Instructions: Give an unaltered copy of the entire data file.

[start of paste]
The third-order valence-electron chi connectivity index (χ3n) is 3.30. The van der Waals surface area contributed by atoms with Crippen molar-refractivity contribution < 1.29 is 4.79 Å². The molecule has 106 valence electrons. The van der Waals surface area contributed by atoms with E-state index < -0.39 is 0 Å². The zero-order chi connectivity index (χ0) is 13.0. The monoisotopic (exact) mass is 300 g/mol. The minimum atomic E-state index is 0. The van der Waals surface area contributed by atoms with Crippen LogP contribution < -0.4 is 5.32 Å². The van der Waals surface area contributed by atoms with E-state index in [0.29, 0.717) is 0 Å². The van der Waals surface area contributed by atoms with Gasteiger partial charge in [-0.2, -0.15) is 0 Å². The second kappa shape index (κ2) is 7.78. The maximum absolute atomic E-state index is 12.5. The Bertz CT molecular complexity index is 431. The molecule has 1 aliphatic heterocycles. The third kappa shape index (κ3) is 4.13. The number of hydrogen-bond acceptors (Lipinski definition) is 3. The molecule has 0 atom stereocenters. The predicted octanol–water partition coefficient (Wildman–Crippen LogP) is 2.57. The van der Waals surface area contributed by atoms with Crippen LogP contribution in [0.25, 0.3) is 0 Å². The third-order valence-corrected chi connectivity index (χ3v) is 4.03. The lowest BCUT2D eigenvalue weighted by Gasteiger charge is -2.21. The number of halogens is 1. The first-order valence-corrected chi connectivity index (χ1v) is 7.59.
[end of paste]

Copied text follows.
The third-order valence-electron chi connectivity index (χ3n) is 3.30. The van der Waals surface area contributed by atoms with Crippen molar-refractivity contribution < 1.29 is 4.79 Å². The molecule has 106 valence electrons. The van der Waals surface area contributed by atoms with E-state index < -0.39 is 0 Å². The zero-order chi connectivity index (χ0) is 13.0. The monoisotopic (exact) mass is 300 g/mol. The minimum atomic E-state index is 0. The van der Waals surface area contributed by atoms with Crippen LogP contribution < -0.4 is 5.32 Å². The van der Waals surface area contributed by atoms with E-state index in [0.29, 0.717) is 0 Å². The van der Waals surface area contributed by atoms with Gasteiger partial charge in [-0.2, -0.15) is 0 Å². The second kappa shape index (κ2) is 7.78. The maximum absolute atomic E-state index is 12.5. The Bertz CT molecular complexity index is 431. The molecule has 1 aliphatic heterocycles. The third kappa shape index (κ3) is 4.13. The number of hydrogen-bond acceptors (Lipinski definition) is 3. The molecule has 0 atom stereocenters. The predicted octanol–water partition coefficient (Wildman–Crippen LogP) is 2.57. The van der Waals surface area contributed by atoms with Crippen LogP contribution in [0.25, 0.3) is 0 Å². The third-order valence-corrected chi connectivity index (χ3v) is 4.03. The lowest BCUT2D eigenvalue weighted by Gasteiger charge is -2.21. The number of halogens is 1. The first-order valence-corrected chi connectivity index (χ1v) is 7.59.